The good news is that most of the seedlings are now planted, protected and positioned to perform their best given good weather and appropriate attention. We will feed some crops with nettle juice and spray mildew prone plants with horsetail water. Insects will be kept at bay through symptomatic spaying with rhubarb leaf water or squishing by hand....ewe. Details of natural insecticide and fungicide here.

The slugs and the snails are on a late, hungry start this year also so we have added extra protection around young vulnerable plants by creating barriers of wood ash, broken eggshells or sheep fleece pellets.

The various pea crops are growing well but the Jays are enjoying early morning snacks and ruining the fattest pea pods. The scarecrow didn't seem to deter them but it took the cats two whole days before they approached it or dared to walk past it. They still give it suspicious looks when on their way to the bottom meadow.

Saturday, June 01, 2013

Making infused oil for hand cream

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If you follow Tales from Toriello you will probably know that we have started to make our own soaps and hand-cream. One of the most important ingredients we use is oil infused with aromatic and healing herbs and plants which we grow in our garden. We make our own using almond oil or olive oil, calendula, lavender and comfrey.

We are due to make more hand/skin cream in the near future (original post here). This time we are making calendula with almond oil and comfrey with olive oil. The petals of the calendula and the dry comfrey leaves are added to the oil and left to infuse in a sunny position for about 3 weeks.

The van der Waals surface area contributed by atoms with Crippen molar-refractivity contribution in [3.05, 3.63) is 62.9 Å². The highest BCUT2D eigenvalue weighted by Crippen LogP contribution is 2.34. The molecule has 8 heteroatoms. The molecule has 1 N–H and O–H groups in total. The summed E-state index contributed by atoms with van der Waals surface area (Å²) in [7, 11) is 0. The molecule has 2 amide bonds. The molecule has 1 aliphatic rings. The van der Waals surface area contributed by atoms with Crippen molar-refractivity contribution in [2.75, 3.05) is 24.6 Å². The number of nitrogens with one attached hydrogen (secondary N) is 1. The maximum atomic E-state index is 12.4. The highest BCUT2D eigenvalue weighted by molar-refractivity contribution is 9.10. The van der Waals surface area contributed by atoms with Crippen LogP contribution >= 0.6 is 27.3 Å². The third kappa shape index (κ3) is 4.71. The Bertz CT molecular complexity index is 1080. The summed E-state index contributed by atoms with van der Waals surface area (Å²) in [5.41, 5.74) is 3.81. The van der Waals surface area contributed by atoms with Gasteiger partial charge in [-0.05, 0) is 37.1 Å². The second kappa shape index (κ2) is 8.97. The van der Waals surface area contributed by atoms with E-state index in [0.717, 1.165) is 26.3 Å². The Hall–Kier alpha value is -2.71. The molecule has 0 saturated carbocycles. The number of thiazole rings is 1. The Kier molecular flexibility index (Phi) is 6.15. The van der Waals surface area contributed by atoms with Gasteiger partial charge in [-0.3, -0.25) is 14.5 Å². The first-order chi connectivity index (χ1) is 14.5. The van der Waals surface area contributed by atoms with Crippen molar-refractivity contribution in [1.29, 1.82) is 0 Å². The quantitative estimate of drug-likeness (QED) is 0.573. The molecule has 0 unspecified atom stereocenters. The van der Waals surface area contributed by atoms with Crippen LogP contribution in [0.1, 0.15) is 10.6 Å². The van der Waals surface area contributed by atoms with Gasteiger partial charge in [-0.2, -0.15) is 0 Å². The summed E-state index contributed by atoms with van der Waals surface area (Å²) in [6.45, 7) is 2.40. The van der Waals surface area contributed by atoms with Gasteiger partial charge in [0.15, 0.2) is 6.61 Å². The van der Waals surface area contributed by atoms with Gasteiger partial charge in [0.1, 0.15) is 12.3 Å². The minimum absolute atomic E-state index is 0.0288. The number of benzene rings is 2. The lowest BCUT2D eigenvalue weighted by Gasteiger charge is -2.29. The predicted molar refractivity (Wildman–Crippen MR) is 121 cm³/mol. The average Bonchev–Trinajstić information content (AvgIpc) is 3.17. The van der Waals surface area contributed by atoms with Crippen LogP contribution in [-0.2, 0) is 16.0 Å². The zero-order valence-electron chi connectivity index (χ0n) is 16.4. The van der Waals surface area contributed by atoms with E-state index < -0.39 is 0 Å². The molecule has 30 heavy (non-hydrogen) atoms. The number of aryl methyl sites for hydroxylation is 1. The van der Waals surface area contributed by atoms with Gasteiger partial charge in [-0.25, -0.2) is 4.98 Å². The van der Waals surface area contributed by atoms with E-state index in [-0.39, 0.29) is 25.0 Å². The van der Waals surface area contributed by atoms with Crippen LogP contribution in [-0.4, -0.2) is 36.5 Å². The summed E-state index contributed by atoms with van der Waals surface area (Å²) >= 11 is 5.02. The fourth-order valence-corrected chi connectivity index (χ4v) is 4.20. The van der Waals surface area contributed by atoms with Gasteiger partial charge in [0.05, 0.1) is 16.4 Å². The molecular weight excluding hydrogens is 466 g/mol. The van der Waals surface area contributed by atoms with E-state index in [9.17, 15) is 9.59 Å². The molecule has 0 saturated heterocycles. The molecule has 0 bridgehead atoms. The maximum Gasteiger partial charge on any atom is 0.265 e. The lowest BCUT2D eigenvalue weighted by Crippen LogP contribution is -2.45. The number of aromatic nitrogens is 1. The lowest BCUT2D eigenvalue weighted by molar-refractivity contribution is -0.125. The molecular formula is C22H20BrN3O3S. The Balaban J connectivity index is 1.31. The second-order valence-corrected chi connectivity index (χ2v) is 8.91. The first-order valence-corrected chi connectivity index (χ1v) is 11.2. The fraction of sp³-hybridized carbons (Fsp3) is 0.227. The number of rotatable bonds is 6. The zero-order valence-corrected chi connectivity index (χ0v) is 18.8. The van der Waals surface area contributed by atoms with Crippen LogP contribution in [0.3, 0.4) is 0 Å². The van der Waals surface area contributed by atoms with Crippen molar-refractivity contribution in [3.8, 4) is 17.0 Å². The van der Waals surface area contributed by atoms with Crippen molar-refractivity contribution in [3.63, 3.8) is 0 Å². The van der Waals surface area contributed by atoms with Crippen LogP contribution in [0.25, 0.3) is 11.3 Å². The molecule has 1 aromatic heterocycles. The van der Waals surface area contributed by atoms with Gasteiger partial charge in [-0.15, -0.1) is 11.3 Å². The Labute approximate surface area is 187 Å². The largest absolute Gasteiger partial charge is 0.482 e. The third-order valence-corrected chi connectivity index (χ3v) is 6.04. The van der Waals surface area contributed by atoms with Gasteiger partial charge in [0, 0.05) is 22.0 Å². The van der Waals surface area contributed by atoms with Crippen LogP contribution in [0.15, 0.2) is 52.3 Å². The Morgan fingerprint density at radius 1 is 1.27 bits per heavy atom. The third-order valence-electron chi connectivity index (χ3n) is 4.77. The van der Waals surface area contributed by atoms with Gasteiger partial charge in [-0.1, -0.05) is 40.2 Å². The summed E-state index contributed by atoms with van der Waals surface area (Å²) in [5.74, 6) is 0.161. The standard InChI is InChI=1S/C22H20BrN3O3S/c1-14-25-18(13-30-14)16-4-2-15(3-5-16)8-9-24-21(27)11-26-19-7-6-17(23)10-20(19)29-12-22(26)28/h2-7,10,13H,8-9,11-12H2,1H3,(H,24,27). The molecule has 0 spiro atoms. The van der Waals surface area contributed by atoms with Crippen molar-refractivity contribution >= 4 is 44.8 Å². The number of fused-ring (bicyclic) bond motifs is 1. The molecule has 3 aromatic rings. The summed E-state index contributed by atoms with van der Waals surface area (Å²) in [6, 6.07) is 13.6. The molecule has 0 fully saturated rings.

This time we might go for a double infusion by replacing the petals and leaves with a second batch and infuse once more in the same oil.

The cream (lavender and calendula) is really useful and healing. It is great for dry skin such as dry hands after gardening or for elbows and heels etc. It can be applied before dirty jobs such as gardening or mechanics, helping to protect the skin; making hand and nail washing easier. Recently we got some great feedback from a friend who has been applying the cream to inflamed eczema. For the first time in many months, the skin is hydrated, less inflamed and much less itchy.


From personal experience, last month I accidentally rested the palm of my hand on the hot ceramic hob. After cooling the burn I dressed my hand with the cream and a bandage, and kept renewing this every six hours. It didn't blister and healed completely after growing new skin under the burn. It hurt like hell though for two days...

Lavender - still to flower

This time we will make calendula and comfrey both of which are renowned for their healing and restorative properties.